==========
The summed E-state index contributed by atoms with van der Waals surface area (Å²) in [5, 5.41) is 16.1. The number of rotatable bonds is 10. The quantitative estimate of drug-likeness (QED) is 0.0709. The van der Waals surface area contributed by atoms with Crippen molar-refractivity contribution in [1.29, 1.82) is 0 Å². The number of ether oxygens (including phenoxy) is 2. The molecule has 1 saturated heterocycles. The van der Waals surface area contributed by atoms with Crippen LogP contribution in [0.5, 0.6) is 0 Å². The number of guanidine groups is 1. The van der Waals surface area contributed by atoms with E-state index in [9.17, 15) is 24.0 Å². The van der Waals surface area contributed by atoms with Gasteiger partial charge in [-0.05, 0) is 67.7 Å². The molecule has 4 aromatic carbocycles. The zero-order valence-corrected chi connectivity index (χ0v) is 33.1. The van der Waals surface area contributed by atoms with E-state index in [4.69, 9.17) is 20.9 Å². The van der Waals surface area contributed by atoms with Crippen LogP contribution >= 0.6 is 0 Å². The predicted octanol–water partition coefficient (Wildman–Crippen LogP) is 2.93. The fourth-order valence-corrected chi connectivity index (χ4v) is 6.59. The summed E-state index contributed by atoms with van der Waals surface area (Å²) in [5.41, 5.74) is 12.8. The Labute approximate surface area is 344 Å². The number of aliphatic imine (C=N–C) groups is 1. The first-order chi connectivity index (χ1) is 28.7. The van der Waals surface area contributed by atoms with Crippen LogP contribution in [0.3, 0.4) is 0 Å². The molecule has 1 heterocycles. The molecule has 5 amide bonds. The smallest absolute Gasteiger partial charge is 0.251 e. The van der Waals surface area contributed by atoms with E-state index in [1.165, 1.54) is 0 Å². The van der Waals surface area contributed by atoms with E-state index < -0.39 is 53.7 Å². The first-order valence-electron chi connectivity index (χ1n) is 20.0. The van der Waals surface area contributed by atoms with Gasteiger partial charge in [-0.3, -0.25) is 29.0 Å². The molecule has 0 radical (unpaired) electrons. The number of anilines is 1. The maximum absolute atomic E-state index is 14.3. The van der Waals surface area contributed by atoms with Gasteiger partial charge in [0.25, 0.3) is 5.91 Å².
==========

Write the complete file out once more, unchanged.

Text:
The summed E-state index contributed by atoms with van der Waals surface area (Å²) in [5, 5.41) is 16.1. The number of rotatable bonds is 10. The quantitative estimate of drug-likeness (QED) is 0.0709. The van der Waals surface area contributed by atoms with Crippen molar-refractivity contribution in [1.29, 1.82) is 0 Å². The number of ether oxygens (including phenoxy) is 2. The molecule has 1 saturated heterocycles. The van der Waals surface area contributed by atoms with Crippen LogP contribution in [0.5, 0.6) is 0 Å². The number of guanidine groups is 1. The van der Waals surface area contributed by atoms with E-state index in [9.17, 15) is 24.0 Å². The van der Waals surface area contributed by atoms with Gasteiger partial charge in [-0.05, 0) is 67.7 Å². The molecule has 4 aromatic carbocycles. The zero-order valence-corrected chi connectivity index (χ0v) is 33.1. The van der Waals surface area contributed by atoms with E-state index in [4.69, 9.17) is 20.9 Å². The van der Waals surface area contributed by atoms with Crippen LogP contribution >= 0.6 is 0 Å². The predicted octanol–water partition coefficient (Wildman–Crippen LogP) is 2.93. The fourth-order valence-corrected chi connectivity index (χ4v) is 6.59. The summed E-state index contributed by atoms with van der Waals surface area (Å²) in [5.41, 5.74) is 12.8. The Labute approximate surface area is 344 Å². The number of aliphatic imine (C=N–C) groups is 1. The first-order chi connectivity index (χ1) is 28.7. The van der Waals surface area contributed by atoms with Crippen LogP contribution in [0.3, 0.4) is 0 Å². The molecule has 1 heterocycles. The molecule has 5 amide bonds. The smallest absolute Gasteiger partial charge is 0.251 e. The van der Waals surface area contributed by atoms with E-state index in [1.165, 1.54) is 0 Å². The van der Waals surface area contributed by atoms with E-state index < -0.39 is 53.7 Å². The first-order valence-electron chi connectivity index (χ1n) is 20.0. The van der Waals surface area contributed by atoms with Gasteiger partial charge in [-0.3, -0.25) is 29.0 Å². The molecule has 0 radical (unpaired) electrons. The number of anilines is 1. The maximum absolute atomic E-state index is 14.3. The van der Waals surface area contributed by atoms with Gasteiger partial charge in [0.25, 0.3) is 5.91 Å².